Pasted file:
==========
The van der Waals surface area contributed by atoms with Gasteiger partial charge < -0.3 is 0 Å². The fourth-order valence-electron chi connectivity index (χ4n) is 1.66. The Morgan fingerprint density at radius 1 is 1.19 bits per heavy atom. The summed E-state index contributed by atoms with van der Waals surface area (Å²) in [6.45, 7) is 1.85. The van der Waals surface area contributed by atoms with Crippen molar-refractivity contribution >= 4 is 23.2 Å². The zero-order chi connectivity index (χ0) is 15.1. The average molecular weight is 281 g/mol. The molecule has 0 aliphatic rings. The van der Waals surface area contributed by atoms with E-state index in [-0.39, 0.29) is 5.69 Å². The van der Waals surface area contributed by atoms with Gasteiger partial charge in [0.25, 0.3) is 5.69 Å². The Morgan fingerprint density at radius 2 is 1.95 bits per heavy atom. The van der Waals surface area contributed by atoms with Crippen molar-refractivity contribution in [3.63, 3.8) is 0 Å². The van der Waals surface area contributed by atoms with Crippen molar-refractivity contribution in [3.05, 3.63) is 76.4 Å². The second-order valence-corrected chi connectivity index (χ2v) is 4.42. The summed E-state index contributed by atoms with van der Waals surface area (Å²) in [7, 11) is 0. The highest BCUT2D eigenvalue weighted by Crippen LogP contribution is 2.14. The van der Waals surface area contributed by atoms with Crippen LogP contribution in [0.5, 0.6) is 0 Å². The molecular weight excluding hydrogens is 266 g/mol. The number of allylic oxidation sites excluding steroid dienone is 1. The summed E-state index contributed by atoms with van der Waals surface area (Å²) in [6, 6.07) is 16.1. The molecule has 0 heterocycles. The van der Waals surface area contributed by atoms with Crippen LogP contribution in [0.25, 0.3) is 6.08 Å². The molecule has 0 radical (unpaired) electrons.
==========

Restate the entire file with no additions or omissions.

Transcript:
The van der Waals surface area contributed by atoms with Gasteiger partial charge < -0.3 is 0 Å². The fourth-order valence-electron chi connectivity index (χ4n) is 1.66. The Morgan fingerprint density at radius 1 is 1.19 bits per heavy atom. The summed E-state index contributed by atoms with van der Waals surface area (Å²) in [6.45, 7) is 1.85. The van der Waals surface area contributed by atoms with Crippen molar-refractivity contribution >= 4 is 23.2 Å². The zero-order chi connectivity index (χ0) is 15.1. The average molecular weight is 281 g/mol. The molecule has 0 aliphatic rings. The van der Waals surface area contributed by atoms with E-state index in [-0.39, 0.29) is 5.69 Å². The van der Waals surface area contributed by atoms with Gasteiger partial charge in [0.25, 0.3) is 5.69 Å². The Morgan fingerprint density at radius 2 is 1.95 bits per heavy atom. The van der Waals surface area contributed by atoms with Crippen molar-refractivity contribution in [3.63, 3.8) is 0 Å². The van der Waals surface area contributed by atoms with Crippen molar-refractivity contribution in [3.05, 3.63) is 76.4 Å². The second-order valence-corrected chi connectivity index (χ2v) is 4.42. The summed E-state index contributed by atoms with van der Waals surface area (Å²) in [7, 11) is 0. The highest BCUT2D eigenvalue weighted by Crippen LogP contribution is 2.14. The van der Waals surface area contributed by atoms with Crippen LogP contribution in [0.5, 0.6) is 0 Å². The molecular weight excluding hydrogens is 266 g/mol. The number of allylic oxidation sites excluding steroid dienone is 1. The summed E-state index contributed by atoms with van der Waals surface area (Å²) in [6, 6.07) is 16.1. The molecule has 0 heterocycles. The van der Waals surface area contributed by atoms with Crippen LogP contribution in [0.25, 0.3) is 6.08 Å². The molecule has 0 radical (unpaired) electrons.